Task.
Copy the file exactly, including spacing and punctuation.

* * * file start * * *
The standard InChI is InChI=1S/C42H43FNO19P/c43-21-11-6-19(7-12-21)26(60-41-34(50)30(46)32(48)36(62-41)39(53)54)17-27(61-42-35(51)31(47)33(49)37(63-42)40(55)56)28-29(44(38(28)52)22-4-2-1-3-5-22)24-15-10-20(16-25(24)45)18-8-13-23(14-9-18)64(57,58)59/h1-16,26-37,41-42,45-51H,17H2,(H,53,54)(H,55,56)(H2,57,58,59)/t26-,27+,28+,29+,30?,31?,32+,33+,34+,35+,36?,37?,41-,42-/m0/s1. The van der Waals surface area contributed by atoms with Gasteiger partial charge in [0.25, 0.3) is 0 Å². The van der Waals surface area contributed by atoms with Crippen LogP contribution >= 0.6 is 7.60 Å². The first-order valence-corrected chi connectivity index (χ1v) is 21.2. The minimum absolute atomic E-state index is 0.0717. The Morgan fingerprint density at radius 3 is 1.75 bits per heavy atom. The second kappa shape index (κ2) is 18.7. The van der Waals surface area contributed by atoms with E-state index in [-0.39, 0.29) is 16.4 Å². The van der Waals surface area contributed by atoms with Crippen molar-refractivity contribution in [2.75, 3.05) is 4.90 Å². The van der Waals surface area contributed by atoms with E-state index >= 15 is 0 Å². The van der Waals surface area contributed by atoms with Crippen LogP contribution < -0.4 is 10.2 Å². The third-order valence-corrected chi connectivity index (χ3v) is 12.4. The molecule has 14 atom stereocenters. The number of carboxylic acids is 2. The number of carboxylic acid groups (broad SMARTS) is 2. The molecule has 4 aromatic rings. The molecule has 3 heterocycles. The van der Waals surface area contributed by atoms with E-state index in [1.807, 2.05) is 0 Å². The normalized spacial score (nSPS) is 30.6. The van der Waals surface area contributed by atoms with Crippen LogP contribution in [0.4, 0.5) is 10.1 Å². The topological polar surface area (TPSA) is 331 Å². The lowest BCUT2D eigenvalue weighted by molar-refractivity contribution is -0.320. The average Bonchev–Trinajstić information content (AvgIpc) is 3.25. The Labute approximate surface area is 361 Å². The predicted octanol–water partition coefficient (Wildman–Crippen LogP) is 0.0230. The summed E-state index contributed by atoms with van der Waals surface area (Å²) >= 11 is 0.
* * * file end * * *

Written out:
The standard InChI is InChI=1S/C42H43FNO19P/c43-21-11-6-19(7-12-21)26(60-41-34(50)30(46)32(48)36(62-41)39(53)54)17-27(61-42-35(51)31(47)33(49)37(63-42)40(55)56)28-29(44(38(28)52)22-4-2-1-3-5-22)24-15-10-20(16-25(24)45)18-8-13-23(14-9-18)64(57,58)59/h1-16,26-37,41-42,45-51H,17H2,(H,53,54)(H,55,56)(H2,57,58,59)/t26-,27+,28+,29+,30?,31?,32+,33+,34+,35+,36?,37?,41-,42-/m0/s1. The van der Waals surface area contributed by atoms with Gasteiger partial charge in [0.25, 0.3) is 0 Å². The van der Waals surface area contributed by atoms with Crippen LogP contribution >= 0.6 is 7.60 Å². The first-order valence-corrected chi connectivity index (χ1v) is 21.2. The minimum absolute atomic E-state index is 0.0717. The Morgan fingerprint density at radius 3 is 1.75 bits per heavy atom. The second kappa shape index (κ2) is 18.7. The van der Waals surface area contributed by atoms with E-state index in [-0.39, 0.29) is 16.4 Å². The van der Waals surface area contributed by atoms with Crippen molar-refractivity contribution in [2.75, 3.05) is 4.90 Å². The van der Waals surface area contributed by atoms with E-state index >= 15 is 0 Å². The van der Waals surface area contributed by atoms with Crippen LogP contribution < -0.4 is 10.2 Å². The third-order valence-corrected chi connectivity index (χ3v) is 12.4. The molecule has 14 atom stereocenters. The number of carboxylic acids is 2. The number of carboxylic acid groups (broad SMARTS) is 2. The molecule has 4 aromatic rings. The molecule has 3 heterocycles. The van der Waals surface area contributed by atoms with E-state index in [1.807, 2.05) is 0 Å². The normalized spacial score (nSPS) is 30.6. The van der Waals surface area contributed by atoms with Crippen LogP contribution in [0.4, 0.5) is 10.1 Å². The topological polar surface area (TPSA) is 331 Å². The lowest BCUT2D eigenvalue weighted by molar-refractivity contribution is -0.320. The average Bonchev–Trinajstić information content (AvgIpc) is 3.25. The Labute approximate surface area is 361 Å². The predicted octanol–water partition coefficient (Wildman–Crippen LogP) is 0.0230. The summed E-state index contributed by atoms with van der Waals surface area (Å²) >= 11 is 0.